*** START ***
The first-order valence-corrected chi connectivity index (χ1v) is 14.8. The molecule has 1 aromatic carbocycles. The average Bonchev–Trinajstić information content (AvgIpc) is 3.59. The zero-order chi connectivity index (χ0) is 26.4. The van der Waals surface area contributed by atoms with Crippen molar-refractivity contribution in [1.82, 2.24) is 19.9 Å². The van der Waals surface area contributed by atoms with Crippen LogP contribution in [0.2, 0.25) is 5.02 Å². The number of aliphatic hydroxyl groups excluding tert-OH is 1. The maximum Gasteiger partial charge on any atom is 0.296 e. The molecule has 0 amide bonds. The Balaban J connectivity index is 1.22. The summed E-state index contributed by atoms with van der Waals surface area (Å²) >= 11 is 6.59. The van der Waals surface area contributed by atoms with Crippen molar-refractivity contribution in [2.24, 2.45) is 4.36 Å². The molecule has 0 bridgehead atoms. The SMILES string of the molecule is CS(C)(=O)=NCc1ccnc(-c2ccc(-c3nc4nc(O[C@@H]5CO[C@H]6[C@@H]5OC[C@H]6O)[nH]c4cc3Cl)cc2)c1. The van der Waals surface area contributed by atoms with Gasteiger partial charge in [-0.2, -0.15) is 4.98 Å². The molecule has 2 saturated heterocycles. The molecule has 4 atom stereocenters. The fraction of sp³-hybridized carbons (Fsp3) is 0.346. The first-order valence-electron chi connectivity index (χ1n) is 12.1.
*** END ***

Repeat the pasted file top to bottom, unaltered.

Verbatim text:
The first-order valence-corrected chi connectivity index (χ1v) is 14.8. The molecule has 1 aromatic carbocycles. The average Bonchev–Trinajstić information content (AvgIpc) is 3.59. The zero-order chi connectivity index (χ0) is 26.4. The van der Waals surface area contributed by atoms with Crippen molar-refractivity contribution in [1.82, 2.24) is 19.9 Å². The van der Waals surface area contributed by atoms with Crippen LogP contribution in [0.2, 0.25) is 5.02 Å². The number of aliphatic hydroxyl groups excluding tert-OH is 1. The maximum Gasteiger partial charge on any atom is 0.296 e. The molecule has 0 amide bonds. The Balaban J connectivity index is 1.22. The summed E-state index contributed by atoms with van der Waals surface area (Å²) >= 11 is 6.59. The van der Waals surface area contributed by atoms with Crippen molar-refractivity contribution in [2.24, 2.45) is 4.36 Å². The molecule has 0 bridgehead atoms. The SMILES string of the molecule is CS(C)(=O)=NCc1ccnc(-c2ccc(-c3nc4nc(O[C@@H]5CO[C@H]6[C@@H]5OC[C@H]6O)[nH]c4cc3Cl)cc2)c1. The van der Waals surface area contributed by atoms with Gasteiger partial charge in [-0.2, -0.15) is 4.98 Å². The molecule has 2 saturated heterocycles. The molecule has 4 atom stereocenters. The fraction of sp³-hybridized carbons (Fsp3) is 0.346. The first-order valence-electron chi connectivity index (χ1n) is 12.1.